O'Leary versus 'the Halfwits'
Michael O'Leary would do well in Edinburgh during August. The chief executive of Ryanair would make a great one-man Fringe show, not least by winding up the other established festivals.
In early September, he has a small media audience in the capital, most of it photographers, to snap his antics as he announced new routes linking Edinburgh with the sun next summer. Although the Fringe has gone, the routine is still firing off a barrage of comedy one-liners.
"If I'd known it was this good for business to be nice to passengers, I'd have done it years ago," he quips.
Behind that is an admission that treating passengers like cattle, in both their weakness for cheap fares and in the way they can be herded through airports, was holding back the airline's growth.
In the past three years, since Ryanair changed its tune and started to treat customers and their complaints with a more conventional respect, Michael O'Leary has been a rarer visitor for such new route announcements.
Instead of this O'Loose-Cannon, rather duller, safer colleagues have been sent out with a subtler corporate image.
Outspoken 'Leave' opponent
But this week, O'Leary's been back in both Edinburgh and Glasgow, rattling through his PowerPoint display with impatience and thinly-concealed contempt for his own corporate messaging.
He doesn't sound much of an enthusiast for the new cabin interior design, for instance, perhaps because it gets in the way of his passion for driving down cost.
And that's where we get on to the subject of Brexit. O'Leary was an outspoken opponent of the 'Leave' campaign before the June vote.
While others now respectfully talk of a democratic mandate, the airline boss has characteristically become even more outspoken.
He offers the view that even if Ireland wanted special trade relations with the UK, other European Union members wouldn't allow that. The idea that there won't be a hard Irish border for trade and travel is dismissed: "And look how well the border posts worked for Ireland before".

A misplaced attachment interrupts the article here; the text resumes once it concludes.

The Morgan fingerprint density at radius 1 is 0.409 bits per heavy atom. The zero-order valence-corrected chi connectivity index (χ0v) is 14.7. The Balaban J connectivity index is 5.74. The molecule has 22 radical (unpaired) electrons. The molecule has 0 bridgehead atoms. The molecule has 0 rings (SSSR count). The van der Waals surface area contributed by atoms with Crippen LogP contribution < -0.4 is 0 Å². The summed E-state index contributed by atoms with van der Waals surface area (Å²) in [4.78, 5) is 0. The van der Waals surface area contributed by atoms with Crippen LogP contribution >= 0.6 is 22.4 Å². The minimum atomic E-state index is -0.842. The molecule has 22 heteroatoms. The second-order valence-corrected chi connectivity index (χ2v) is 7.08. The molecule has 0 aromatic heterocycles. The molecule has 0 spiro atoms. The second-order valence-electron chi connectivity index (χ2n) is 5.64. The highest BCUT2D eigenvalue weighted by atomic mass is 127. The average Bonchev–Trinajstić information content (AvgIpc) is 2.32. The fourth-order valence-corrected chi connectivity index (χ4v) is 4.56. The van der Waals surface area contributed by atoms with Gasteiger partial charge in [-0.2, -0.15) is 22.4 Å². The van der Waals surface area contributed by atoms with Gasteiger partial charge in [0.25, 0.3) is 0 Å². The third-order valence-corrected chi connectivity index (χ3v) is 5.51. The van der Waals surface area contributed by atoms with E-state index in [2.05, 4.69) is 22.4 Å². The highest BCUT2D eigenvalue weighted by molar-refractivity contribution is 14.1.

O'Leary has no truck with the Brexiteers' notion that they can do a deal that maintains full European market access and without free movement of people.
"These halfwit fe***rs," he says, naming UK cabinet members "will come back with their tail between their legs next year.
"Those who were talking about 'taking back control' will find they've got no fe****g control whatsoever.
"Don't let me get started on Brexit," he laughs.
That much is merely one man's opinion, among many. Where O'Leary's views and knowledge matter rather more is in the aviation industry.
Without an agreement on freedom of movement, he believes the UK won't get access to Europe's Open Skies - even though that regime has been extended well beyond the EU, "like the Eurovision Song Contest".
And if the UK industry is to be split from the EU one, the application of current rules will make a particularly difficult ownership and regulatory mess for British Airways and EasyJet.
The former is part of the IAG airline group, also including Iberia, Aer Lingus and Vueling.
The rules now state that the part of the group that's within the EU will have to remain more than half EU-owned. The part of the group in Britain would have to be largely British-owned. That would effectively mean a split.